The Mid-American Conference gave its resolution to the Eastern Michigan-Ball State double overtime ending Sunday afternoon by suspending two of the three referees involved for two games and banning them from MAC post-season play.
The play in question came at the end of the second overtime period and the referees clearly missed multiple foul calls and a traveling call that allowed Ball State to steal the ball and pass it out for a game-winning three point shot.
"The final play of the game was not handled appropriately by several officials and unfortunately took away from what was a highly competitive and entertaining game for the competing students and fans," MAC Commissioner Jon Steinbrecher said. "I along with our membership have higher expectations and as a result have directed our coordinator of men's basketball officials to take appropriate disciplinary action, including multiple-game suspensions.”
The MAC made its punishment for the referees but the question in play is, does this really solve anything?
Ball State still has the win.
Eastern Michigan still has the loss.
“You don’t blame the game on officials,” Murphy said. “But in my 20 years of coaching, that’s the worst ignored call or sequence I’ve ever seen. Those guys did a bad job throughout the game, but in particularly on that play.”
This isn’t the first time in recent history that collegiate officials have missed calls that might have changed the outcome of a game.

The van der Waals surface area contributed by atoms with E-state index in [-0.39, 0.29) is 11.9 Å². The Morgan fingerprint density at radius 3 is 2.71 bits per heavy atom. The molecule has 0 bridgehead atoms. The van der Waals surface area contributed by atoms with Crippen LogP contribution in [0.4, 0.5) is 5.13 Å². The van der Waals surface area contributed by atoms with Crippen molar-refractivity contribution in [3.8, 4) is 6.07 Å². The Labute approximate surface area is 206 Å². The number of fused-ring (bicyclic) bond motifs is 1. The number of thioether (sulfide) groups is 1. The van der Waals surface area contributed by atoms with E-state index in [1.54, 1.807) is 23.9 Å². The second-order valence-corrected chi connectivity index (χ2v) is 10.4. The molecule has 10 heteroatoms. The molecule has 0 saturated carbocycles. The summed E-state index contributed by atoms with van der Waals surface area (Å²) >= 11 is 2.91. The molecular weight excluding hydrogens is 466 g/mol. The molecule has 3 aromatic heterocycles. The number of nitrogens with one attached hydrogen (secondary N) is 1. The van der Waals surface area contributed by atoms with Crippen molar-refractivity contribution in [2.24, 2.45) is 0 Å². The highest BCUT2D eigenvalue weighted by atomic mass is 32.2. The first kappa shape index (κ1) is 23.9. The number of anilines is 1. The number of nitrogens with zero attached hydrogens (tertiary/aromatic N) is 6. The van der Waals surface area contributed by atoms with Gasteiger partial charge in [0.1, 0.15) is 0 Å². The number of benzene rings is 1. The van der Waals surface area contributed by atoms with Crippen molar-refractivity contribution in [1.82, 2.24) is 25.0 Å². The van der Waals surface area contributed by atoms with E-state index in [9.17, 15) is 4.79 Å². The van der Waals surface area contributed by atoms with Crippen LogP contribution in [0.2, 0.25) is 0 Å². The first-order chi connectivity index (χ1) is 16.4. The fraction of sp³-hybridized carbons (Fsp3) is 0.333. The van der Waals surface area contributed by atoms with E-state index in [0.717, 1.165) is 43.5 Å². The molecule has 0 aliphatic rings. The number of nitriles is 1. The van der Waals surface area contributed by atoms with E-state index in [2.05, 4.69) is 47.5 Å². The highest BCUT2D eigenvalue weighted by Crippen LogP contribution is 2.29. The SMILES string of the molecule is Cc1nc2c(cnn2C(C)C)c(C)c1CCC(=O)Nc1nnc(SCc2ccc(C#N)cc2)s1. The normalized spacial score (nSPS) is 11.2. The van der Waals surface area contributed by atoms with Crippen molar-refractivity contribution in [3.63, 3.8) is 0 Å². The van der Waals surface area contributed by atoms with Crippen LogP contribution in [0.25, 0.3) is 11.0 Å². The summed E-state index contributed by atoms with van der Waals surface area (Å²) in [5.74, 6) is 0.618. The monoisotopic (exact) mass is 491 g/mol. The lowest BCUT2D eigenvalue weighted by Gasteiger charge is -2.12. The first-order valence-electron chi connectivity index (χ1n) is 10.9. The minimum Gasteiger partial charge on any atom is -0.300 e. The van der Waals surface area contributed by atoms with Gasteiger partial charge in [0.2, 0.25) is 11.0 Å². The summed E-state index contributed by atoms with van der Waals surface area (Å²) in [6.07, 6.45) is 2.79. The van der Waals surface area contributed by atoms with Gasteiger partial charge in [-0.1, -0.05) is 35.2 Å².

On Oct. 31, the University of Miami and Duke University met in football and on the final play of the game, officials made a total of four errors during the final play according to an ACC press release.
The officials in this case were also handed a two-game suspension.
Earlier this month, in a Division II women’s basketball matchup between the University of Sioux Falls and Winona State University, USF hit a game winning three point shot and fans rushed the court immediately after. Officials determined that there was still .4 second left on the clock and Winona State coach Scott Ballard convinced the officials to call a technical foul on the fans for rushing the court. This gave Winona State two free throws which changed the outcome of the game.
The Northern Sun Intercollegiate Conference issued a statement that the rule was misapplied to the situation and cost USF the game.
The statement also said that, “it is important to state that overturning the result of the game cannot and will not be considered.”
The referees from this game were suspended four games and are ineligible to officiate in the 2016 NSIC postseason.
In all three of these cases the games results were not overturned.
For Eastern Michigan, it is still early in the MAC season but, at this point, it is hard to know how this loss could affect their season and MAC tournament seeding.
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